Occasionally, we get the opportunity to work with a new client who struggles to write effective financial and accounting job descriptions. The companies involved are usually great firms, but the biggest issue is that they fail to see things from a candidate’s point of view.
Sometimes it’s just a matter of perspective. They assume that, because they have a good opportunity with a healthy company, they’ll have a virtually unlimited pool of job seekers to draw from, and that the best of the best in the field will naturally want to accept their opening.
While that’s not entirely unreasonable – there are lots of people looking for good accounting job openings at any given moment – it can also create problems. That’s because, just as job seekers will gravitate towards the best openings first, other employers are all trying to hire the very best men and women at the same time. In other words, there are only so many great jobs to go around, but there are also only so many highly qualified and easy-to-work-with professionals to fill them. And so, you need to advertise yourself to potential employees in the same way that they need to convince you that they can be an asset to your organization.
How do you do that? Here are a few good tips:
Know who you really want for the job. While the ideal candidate for your opening probably has a set of important qualifications and experience requirements, they are also likely to have a certain type of personality. In your mind’s eye, try to picture the person you’re looking for, and then write the job description in a way that you think would catch their attention.
Be honest about your work environment and requirements. If you need someone who can put in long hours and/or meet tough deadlines, don’t hide from that fact. You’ll want someone who is ambitious and up to the challenge, so make it clear what’s involved.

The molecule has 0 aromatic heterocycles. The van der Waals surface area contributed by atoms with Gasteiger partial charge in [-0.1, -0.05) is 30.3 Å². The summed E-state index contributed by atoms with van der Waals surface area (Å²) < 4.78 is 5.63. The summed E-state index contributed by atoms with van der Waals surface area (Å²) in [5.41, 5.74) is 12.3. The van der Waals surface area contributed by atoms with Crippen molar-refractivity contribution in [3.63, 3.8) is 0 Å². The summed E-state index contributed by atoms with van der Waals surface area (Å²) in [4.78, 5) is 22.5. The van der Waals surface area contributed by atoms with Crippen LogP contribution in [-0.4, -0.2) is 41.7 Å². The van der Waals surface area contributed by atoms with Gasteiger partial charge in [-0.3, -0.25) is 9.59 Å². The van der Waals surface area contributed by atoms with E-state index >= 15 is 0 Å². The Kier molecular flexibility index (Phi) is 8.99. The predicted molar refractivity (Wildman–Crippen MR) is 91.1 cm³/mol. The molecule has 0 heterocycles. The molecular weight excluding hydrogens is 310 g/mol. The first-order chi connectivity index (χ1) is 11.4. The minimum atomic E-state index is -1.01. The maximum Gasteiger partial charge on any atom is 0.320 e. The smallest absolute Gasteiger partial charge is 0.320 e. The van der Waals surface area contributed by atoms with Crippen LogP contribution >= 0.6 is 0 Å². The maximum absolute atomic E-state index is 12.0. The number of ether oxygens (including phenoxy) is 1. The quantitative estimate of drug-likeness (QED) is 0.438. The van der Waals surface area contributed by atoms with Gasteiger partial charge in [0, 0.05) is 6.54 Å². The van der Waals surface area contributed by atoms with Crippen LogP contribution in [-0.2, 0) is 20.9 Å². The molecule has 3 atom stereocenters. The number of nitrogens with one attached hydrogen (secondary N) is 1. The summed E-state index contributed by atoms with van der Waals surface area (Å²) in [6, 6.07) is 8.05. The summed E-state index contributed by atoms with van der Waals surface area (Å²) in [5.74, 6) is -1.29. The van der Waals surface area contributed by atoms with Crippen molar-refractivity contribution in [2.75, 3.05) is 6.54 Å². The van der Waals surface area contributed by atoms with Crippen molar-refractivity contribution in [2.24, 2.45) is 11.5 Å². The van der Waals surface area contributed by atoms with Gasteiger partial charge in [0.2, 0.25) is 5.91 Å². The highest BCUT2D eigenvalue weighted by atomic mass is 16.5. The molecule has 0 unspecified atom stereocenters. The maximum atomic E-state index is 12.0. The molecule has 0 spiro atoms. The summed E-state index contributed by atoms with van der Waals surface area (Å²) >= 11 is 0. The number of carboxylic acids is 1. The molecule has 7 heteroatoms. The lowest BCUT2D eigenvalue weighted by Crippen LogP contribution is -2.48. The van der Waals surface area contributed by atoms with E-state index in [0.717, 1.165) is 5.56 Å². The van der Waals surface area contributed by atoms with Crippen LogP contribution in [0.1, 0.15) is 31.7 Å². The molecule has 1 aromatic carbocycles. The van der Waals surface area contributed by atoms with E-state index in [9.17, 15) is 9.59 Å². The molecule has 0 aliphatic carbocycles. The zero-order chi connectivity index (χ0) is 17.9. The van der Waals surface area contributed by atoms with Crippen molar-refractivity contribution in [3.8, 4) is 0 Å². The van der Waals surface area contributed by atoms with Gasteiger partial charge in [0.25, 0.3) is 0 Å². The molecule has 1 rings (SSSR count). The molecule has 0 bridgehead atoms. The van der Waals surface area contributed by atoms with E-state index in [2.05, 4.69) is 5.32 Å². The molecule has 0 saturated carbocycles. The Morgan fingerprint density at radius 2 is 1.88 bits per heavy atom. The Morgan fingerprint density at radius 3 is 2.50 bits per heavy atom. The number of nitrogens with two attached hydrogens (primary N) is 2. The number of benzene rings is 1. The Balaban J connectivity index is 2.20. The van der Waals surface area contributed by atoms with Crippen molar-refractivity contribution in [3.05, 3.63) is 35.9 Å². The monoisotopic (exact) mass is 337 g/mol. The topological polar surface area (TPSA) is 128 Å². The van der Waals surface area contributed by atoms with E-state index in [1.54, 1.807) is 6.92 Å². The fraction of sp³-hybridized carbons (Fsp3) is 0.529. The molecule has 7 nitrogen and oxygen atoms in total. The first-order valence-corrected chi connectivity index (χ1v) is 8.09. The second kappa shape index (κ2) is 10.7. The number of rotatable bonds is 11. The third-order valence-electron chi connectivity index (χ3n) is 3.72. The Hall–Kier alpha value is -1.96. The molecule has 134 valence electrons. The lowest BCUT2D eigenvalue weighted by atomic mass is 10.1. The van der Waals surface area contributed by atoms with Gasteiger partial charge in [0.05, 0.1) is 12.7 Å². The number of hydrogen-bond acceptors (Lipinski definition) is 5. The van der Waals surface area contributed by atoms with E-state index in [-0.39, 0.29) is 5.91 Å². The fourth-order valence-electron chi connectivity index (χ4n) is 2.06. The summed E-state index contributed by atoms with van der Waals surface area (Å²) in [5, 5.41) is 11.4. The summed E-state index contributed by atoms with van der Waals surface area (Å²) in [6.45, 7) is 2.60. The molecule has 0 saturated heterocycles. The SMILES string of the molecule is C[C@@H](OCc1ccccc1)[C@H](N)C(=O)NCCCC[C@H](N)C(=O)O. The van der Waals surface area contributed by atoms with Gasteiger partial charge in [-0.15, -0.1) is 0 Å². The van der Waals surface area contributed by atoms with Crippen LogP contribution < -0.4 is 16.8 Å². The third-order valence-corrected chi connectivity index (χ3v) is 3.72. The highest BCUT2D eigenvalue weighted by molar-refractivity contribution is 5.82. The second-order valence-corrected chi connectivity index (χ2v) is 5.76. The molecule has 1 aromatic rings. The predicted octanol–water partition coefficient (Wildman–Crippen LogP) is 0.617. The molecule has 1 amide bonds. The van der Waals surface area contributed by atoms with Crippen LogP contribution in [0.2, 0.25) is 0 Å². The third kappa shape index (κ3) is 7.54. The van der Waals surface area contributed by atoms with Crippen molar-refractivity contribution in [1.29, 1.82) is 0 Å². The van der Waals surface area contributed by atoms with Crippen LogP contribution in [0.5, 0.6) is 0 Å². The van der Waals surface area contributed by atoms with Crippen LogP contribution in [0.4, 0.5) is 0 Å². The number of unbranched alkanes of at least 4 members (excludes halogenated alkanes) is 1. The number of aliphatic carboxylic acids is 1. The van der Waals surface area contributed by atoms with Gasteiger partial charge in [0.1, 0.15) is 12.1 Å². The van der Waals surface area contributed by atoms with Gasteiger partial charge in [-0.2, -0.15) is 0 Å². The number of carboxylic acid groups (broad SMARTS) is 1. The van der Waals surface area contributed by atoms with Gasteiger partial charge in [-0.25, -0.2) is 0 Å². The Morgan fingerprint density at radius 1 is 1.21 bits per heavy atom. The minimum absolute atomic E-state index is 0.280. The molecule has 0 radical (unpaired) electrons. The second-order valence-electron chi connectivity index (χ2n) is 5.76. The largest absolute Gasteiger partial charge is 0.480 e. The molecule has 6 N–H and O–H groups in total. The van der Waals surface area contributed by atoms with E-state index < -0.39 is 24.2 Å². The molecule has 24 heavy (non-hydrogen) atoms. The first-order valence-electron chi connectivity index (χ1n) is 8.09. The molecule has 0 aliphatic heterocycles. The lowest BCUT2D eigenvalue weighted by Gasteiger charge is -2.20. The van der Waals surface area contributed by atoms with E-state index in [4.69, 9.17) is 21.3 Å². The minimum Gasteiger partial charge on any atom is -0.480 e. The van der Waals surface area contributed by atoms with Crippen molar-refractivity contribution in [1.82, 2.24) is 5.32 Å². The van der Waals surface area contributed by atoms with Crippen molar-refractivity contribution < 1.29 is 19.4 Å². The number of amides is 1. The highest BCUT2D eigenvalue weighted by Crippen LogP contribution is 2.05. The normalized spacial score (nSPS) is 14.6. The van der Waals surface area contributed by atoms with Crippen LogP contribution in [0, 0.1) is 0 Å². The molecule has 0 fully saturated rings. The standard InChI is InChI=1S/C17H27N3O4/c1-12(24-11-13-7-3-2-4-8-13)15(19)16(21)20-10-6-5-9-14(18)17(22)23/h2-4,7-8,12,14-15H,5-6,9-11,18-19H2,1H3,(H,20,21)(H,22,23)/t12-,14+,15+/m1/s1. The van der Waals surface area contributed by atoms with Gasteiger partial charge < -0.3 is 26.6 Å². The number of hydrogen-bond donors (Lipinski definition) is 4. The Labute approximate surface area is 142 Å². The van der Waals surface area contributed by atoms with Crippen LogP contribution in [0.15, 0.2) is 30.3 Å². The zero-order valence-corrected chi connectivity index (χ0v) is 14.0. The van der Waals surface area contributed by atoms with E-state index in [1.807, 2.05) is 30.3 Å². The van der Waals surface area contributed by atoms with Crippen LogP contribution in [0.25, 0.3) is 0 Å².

Stress all the benefits of your opening. At the same time, don’t undersell the opportunity. If you offer a high salary, a generous benefits package, flexible schedules, or the opportunity for advancement, highlight these in your accounting job description.
Use other employees as recruiting assets. One question new potential employees have about your business is, “Will I be happy here?” By letting them see how satisfied your other staff members are (online, for example, or in your company description), you make it easier for them to see themselves having a great future with your company.
If you have a great financial or accounting opening in your company, you’ll probably have lots of candidates who are interested. Remember, though, that the very best are being sought out by your competitors, too. And so, it’s up to you to write compelling job descriptions that attract them to your accounting career opportunity.
For more great financial and accounting hiring advice, get in touch with the experienced team of recruiters at Exceleris today.
About the Author: Dejan Ristic
In 2004, I founded Exceleris. In addition to managing all recruitment aspects of Exceleris, I have consulted (as CFO or in similar roles) with a number of technology companies (both publicly traded and venture funded start-ups)....